Another multibillion-dollar Asian bailout - this time of Pakistan - was agreed to by the International Monetary Fund. After two weeks of negotiations, the IMF said it would give Pakistan $5.5 billion toward rescuing an economy battered by US sanctions (imposed after underground nuclear weapons tests in May), the drying up of foreign investment, and other problems. The deal saves the Islamabad government from default on $32 billion in foreign debt.
Effective Jan. 1, the income of the average Singaporean will drop by 15 percent under austerity measures OK'd by parliament to help the powerhouse city-state ride out Asia's economic crisis. The $4.6 billion legislative package cuts take-home pay by at least 5 percent and employers' share of contributions to the mandatory state-run pension fund by half - to 10 percent. Singapore's economy is in its first recession in years, the government announced earlier this month, with unemployment doubling to 4.5 percent.
"'Immunity is only given to the guilty. The innocent have no need for it.' - A spokesman for Chilean exiles in London, where Britain's highest court ruled that former dictator Augusto Pinochet could be extradited for trial on kidnap, murder, and torture charges.
In Berkshire County, Mass., they're apparently so determined to see Emilee Nicholas fulfill her civic responsibility that she has been summoned for jury duty two years in a row. What's more, efforts to be excused have gone nowhere. So on Monday at 8 a.m. she expects to report to the courthouse, even though it's unlikely she'll be impaneled for a trial. Now, it's not that Emilee has a scheduling conflict or is a member of some group that doesn't recognize the law's jurisdiction. No, the problem is she's only 3. Asked for comment, one commissioner said: "Possibly the child was assigned the parent's birth date. It happens very frequently."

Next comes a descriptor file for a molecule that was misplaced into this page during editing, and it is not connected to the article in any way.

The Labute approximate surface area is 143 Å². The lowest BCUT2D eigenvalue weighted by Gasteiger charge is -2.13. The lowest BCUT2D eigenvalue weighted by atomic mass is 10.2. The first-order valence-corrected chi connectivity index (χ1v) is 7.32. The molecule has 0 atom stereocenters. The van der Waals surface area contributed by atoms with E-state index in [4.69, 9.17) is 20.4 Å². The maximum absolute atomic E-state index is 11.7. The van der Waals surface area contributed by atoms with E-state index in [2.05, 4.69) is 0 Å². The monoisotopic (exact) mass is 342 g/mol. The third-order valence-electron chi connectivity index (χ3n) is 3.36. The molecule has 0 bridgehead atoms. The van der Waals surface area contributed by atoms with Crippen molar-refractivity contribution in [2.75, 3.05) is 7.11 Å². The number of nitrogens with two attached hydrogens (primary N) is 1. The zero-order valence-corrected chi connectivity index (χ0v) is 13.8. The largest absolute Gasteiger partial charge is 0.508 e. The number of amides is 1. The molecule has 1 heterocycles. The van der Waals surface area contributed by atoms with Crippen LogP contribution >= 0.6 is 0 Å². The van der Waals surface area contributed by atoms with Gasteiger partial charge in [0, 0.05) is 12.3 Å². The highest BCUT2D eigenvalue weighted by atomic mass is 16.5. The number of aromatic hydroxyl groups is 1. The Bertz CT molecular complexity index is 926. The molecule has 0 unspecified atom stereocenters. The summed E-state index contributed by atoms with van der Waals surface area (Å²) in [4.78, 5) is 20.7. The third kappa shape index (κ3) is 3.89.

WHAT UGLY AMERICANS?
So impressed was Kirchheim, Germany, resident Hans Schmidt with the way he was treated during a stay in Seattle that he sent the city $100 this week in appreciation. The money will go to a needy family in time for Christmas. A strange gesture? Not when you consider that Schmidt was a World War II prisoner there from 1944 to 1946.
The Day's List
Where auto-damage losses were highest in 1995-97
Insurers of motor vehicles expect high loss claims due to theft, vandalism, and other forms of noncollision damage in major metropolitan areas, and especially port and border cities from which it's easy to send stolen cars out of the US. But, according to a new insurance-industry study, the highest average per-vehicle loss for the most recent two-year period came in an unlikely place - Grand Forks, N.D. Reason: massive Red River flooding between mid-April and mid-May 1997. The top 10 cities for 1995-97, with their average noncollision losses:
1. Grand Forks, N.D. $315
2. Miami 286
3. Iowa City, Iowa 250
4. Rapid City, S.D. 197
5. Las Cruces, N.M. 169
6. New York/Newark, N.J. 168
7. El Paso, Texas 165
8. Greeley, Colo. 144
9. Kankakee, Ill. 142
(tie) Yuma, Ariz. 142
- Highway Loss Data Institute/AP